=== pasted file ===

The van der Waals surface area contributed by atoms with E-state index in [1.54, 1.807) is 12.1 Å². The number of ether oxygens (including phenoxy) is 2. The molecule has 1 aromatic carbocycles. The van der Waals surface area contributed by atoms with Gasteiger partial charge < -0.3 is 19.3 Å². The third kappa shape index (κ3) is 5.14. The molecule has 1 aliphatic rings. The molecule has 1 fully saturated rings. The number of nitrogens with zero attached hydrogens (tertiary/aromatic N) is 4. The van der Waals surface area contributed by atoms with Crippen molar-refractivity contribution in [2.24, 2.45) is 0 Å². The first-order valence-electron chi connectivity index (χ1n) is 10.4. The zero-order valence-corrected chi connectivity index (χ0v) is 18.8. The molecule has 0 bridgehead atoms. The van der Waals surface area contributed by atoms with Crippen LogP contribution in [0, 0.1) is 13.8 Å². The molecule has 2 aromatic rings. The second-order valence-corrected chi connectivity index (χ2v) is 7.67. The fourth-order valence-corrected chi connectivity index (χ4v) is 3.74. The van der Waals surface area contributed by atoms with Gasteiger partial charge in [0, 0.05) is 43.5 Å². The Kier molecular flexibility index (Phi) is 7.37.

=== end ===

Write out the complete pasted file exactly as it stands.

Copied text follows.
The van der Waals surface area contributed by atoms with E-state index in [1.54, 1.807) is 12.1 Å². The number of ether oxygens (including phenoxy) is 2. The molecule has 1 aromatic carbocycles. The van der Waals surface area contributed by atoms with Gasteiger partial charge < -0.3 is 19.3 Å². The third kappa shape index (κ3) is 5.14. The molecule has 1 aliphatic rings. The molecule has 1 fully saturated rings. The number of nitrogens with zero attached hydrogens (tertiary/aromatic N) is 4. The van der Waals surface area contributed by atoms with Crippen molar-refractivity contribution in [2.24, 2.45) is 0 Å². The first-order valence-electron chi connectivity index (χ1n) is 10.4. The zero-order valence-corrected chi connectivity index (χ0v) is 18.8. The molecule has 0 bridgehead atoms. The van der Waals surface area contributed by atoms with Crippen LogP contribution in [0, 0.1) is 13.8 Å². The molecule has 2 aromatic rings. The second-order valence-corrected chi connectivity index (χ2v) is 7.67. The fourth-order valence-corrected chi connectivity index (χ4v) is 3.74. The van der Waals surface area contributed by atoms with Gasteiger partial charge in [0, 0.05) is 43.5 Å². The Kier molecular flexibility index (Phi) is 7.37.